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The ‘incredibly transmissible’ Kraken could take over as dominant Covid-19 strain in South Africa

The ‘incredibly transmissible’ Kraken could take over as dominant Covid-19 strain in South Africa
The 'Kraken' subvariant of the Sars-CoV-2 virus has been described as “incredibly transmissible” by the World Health Organization but little data is available on its severity. (Image: iStock)

Looking at information from the US, the ‘incredibly transmissible’ XBB.1.5 subvariant of Omicron might become the dominant Covid-19 strain in South Africa, the National Institute for Communicable Diseases said on Wednesday. 

The XBB.1.5 subvariant of the Sars-CoV-2 virus might become the dominant strain in South Africa as US data shows that it has a “growth advantage” due to increased transmissibility, the National Institute for Communicable Diseases (NICD) said in a statement on Wednesday.

An article published in Nature highlights that this subvariant had a rare amino acid change that makes it easier to bind to human cells, making it more transmissible.

However, an update by the NICD on the Covid-19 situation in South Africa states that the weekly incidence risk in South Africa remains low. It is still well below the World Health Organization’s (WHO’s) guideline that a risk of more than five cases per 100,000 of the population shows that the outbreak is not under control. 

In the past week, Western Cape reported the highest weekly incidence risk (2.7 cases per 100,000 persons), followed by KwaZulu-Natal (2.5 cases per 100,000 persons) and Gauteng and Eastern Cape (1.4 cases per 100,000 persons). The other provinces reported weekly incidences below one case per 100,000 persons.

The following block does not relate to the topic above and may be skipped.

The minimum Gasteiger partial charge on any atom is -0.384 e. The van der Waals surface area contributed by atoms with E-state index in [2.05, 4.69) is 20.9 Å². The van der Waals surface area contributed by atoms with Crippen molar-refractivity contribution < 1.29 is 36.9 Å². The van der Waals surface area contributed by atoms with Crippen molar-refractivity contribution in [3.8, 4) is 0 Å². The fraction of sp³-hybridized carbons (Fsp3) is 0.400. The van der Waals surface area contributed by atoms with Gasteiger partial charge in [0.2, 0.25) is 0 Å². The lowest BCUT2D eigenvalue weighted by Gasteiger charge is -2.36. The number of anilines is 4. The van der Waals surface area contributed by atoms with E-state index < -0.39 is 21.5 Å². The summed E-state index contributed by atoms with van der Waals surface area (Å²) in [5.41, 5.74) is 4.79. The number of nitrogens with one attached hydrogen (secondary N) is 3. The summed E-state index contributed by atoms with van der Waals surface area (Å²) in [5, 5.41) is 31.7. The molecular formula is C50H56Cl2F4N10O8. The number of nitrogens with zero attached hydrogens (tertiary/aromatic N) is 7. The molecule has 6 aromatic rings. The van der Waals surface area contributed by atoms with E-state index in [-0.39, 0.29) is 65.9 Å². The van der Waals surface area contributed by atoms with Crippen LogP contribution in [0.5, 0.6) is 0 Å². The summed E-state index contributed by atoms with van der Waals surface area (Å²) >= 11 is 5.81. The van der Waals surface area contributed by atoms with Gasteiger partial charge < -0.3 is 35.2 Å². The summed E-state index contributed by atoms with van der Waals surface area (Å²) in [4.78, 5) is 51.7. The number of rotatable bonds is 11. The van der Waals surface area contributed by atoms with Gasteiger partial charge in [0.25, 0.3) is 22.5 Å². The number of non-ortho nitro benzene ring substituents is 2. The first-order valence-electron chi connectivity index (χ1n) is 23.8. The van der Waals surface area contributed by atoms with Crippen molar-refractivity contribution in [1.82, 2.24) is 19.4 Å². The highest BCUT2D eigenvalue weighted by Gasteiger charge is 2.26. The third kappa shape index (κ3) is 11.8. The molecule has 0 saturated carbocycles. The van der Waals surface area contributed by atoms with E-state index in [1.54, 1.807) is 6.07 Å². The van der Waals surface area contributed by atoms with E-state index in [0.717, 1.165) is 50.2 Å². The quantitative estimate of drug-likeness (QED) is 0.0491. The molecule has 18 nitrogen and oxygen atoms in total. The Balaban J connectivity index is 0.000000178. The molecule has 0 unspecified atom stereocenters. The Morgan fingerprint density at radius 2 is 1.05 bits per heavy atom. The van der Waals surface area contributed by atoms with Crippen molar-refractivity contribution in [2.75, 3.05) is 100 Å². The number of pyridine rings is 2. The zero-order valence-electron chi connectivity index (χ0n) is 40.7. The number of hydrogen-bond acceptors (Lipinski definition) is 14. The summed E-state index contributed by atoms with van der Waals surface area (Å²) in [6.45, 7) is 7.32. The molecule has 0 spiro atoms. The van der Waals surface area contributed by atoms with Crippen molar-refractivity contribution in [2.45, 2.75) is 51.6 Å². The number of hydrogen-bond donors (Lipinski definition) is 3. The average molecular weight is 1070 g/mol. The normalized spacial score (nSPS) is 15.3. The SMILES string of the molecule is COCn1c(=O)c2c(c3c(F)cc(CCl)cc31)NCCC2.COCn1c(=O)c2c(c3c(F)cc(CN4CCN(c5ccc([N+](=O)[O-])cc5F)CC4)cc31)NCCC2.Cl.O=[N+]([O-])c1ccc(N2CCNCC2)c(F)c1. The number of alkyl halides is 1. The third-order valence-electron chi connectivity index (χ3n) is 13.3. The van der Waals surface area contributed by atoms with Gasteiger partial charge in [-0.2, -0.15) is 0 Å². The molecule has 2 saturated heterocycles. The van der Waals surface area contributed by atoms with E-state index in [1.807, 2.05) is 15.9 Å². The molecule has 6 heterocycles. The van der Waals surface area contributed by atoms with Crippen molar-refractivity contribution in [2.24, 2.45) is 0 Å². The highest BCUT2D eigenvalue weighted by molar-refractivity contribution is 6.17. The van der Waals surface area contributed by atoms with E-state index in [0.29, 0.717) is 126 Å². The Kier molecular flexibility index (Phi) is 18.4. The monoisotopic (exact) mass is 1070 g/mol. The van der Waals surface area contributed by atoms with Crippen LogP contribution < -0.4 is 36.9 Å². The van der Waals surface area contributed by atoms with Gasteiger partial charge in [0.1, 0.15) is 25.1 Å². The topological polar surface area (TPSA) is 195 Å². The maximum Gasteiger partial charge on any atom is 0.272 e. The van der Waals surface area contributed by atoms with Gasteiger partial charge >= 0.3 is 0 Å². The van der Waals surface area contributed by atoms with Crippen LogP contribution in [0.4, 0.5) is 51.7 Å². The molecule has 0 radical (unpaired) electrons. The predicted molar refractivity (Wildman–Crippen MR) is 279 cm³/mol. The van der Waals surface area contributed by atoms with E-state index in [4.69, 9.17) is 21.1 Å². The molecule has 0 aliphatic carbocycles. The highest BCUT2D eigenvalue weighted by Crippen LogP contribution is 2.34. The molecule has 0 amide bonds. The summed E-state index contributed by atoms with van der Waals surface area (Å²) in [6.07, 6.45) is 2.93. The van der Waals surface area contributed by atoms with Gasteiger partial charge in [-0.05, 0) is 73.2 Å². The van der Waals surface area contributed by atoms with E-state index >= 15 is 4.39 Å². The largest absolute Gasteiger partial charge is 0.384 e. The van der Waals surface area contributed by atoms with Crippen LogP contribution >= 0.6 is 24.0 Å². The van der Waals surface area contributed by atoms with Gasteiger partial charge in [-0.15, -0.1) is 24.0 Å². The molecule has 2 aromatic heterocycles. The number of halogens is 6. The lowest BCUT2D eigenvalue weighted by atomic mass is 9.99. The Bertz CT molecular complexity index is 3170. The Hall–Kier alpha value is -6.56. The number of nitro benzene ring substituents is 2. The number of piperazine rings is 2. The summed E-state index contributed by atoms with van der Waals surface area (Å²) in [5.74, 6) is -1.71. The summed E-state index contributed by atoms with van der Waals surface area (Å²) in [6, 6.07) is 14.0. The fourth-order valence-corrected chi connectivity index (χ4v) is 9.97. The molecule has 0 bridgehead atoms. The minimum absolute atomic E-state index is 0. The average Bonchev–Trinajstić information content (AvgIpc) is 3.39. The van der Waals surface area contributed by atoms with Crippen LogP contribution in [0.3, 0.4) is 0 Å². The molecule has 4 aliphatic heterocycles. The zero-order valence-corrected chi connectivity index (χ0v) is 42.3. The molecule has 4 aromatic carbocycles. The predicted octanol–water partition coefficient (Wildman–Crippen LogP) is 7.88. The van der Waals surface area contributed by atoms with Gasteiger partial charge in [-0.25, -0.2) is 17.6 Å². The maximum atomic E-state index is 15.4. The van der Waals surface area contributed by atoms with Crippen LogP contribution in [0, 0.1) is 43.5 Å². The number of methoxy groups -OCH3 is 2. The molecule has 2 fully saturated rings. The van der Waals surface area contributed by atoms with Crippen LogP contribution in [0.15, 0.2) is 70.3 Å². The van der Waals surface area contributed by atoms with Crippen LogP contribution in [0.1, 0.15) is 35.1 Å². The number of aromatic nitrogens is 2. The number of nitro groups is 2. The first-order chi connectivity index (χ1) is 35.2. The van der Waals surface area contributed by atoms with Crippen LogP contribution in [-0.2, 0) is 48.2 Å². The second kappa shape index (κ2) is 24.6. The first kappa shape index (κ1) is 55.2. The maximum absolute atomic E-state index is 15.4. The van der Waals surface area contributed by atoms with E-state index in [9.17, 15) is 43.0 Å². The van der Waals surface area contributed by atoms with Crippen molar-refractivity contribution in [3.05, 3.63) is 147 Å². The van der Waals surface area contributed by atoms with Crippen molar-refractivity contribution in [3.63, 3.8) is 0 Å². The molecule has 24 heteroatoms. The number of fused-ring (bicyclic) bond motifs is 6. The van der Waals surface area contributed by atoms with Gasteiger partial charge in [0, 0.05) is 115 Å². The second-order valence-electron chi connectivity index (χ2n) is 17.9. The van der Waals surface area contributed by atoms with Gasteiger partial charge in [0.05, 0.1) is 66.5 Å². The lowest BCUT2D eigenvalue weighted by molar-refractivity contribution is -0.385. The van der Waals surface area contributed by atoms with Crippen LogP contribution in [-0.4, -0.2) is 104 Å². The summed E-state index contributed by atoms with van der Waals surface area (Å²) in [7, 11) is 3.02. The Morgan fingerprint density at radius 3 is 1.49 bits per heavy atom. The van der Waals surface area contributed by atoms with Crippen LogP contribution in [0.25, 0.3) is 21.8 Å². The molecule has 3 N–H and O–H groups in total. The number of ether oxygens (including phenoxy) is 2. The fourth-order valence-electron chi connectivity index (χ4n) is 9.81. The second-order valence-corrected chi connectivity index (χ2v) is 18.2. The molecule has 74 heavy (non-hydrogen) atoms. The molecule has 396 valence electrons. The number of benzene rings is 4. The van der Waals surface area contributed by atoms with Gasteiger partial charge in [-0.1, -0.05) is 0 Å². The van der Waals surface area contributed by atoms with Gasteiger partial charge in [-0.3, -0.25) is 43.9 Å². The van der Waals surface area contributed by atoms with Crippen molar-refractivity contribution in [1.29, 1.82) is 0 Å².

Those over 80 remain at the highest risk, and young children are at the lowest risk.

South Africa’s testing rates remain low, at around 12 tests for every 100,000 people. On average, the positivity rate (the percentage of positive tests out of all the tests done that week) was 8.6%

Highest positivity rate for Eastern Cape and Western Cape

The highest positivity rate was in the Eastern Cape (11.5%), followed by the Western Cape (11.1%). 

In Motherwell, Gqeberha, three staff members at a clinic and one patient tested positive for the infection, Eastern Cape Department of Health spokesperson Yonela Dekeda confirmed. 

“None of them are showing any life-threatening symptoms, with some not experiencing any symptoms. 

“Those cases are nowhere linked to the newly discovered XBB.1.5 variant. The department decontaminated [the clinic] and debriefed the staff on Friday, 6 January, for an hour, after which operations resumed immediately,” she added.

Outreach teams will trace the contacts of those who tested positive.

XBB.1.5 is one of more than 650 sublineages of Omicron that have been identified worldwide. Of those, more than 200 have been detected in South Africa. 

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Where did XBB.1.5 come from?

“In September 2022, a new sublineage, XBB, was identified in the United States of America (US) and Singapore. XBB is a recombinant of two BA.2 sublineages. It contains the genetic material of both parent sublineages,” the statement from the NICD reads.

Data shows that the original XBB sublineage has increased transmissibility. This sublineage has also produced more sublineages, XBB.1, XBB.2, and XBB.3, that have been circulating in South Africa since October 2022.